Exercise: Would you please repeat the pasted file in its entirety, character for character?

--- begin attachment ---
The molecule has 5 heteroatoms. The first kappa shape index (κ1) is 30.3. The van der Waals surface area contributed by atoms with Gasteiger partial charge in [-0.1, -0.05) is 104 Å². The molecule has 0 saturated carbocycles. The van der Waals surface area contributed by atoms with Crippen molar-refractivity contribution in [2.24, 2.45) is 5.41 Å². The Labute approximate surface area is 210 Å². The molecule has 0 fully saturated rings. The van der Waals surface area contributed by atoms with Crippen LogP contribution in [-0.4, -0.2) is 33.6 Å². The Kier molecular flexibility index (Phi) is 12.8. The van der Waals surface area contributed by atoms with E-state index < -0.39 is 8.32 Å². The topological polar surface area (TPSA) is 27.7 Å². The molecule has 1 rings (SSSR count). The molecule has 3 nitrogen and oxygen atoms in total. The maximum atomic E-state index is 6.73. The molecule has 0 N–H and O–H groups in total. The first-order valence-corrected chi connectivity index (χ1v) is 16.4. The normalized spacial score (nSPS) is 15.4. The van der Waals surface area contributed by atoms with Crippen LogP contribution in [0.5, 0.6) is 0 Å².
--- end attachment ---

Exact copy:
The molecule has 5 heteroatoms. The first kappa shape index (κ1) is 30.3. The van der Waals surface area contributed by atoms with Gasteiger partial charge in [-0.1, -0.05) is 104 Å². The molecule has 0 saturated carbocycles. The van der Waals surface area contributed by atoms with Crippen molar-refractivity contribution in [2.24, 2.45) is 5.41 Å². The Labute approximate surface area is 210 Å². The molecule has 0 fully saturated rings. The van der Waals surface area contributed by atoms with Crippen LogP contribution in [-0.4, -0.2) is 33.6 Å². The Kier molecular flexibility index (Phi) is 12.8. The van der Waals surface area contributed by atoms with E-state index < -0.39 is 8.32 Å². The topological polar surface area (TPSA) is 27.7 Å². The molecule has 1 rings (SSSR count). The molecule has 3 nitrogen and oxygen atoms in total. The maximum atomic E-state index is 6.73. The molecule has 0 N–H and O–H groups in total. The first-order valence-corrected chi connectivity index (χ1v) is 16.4. The normalized spacial score (nSPS) is 15.4. The van der Waals surface area contributed by atoms with Crippen LogP contribution in [0.5, 0.6) is 0 Å².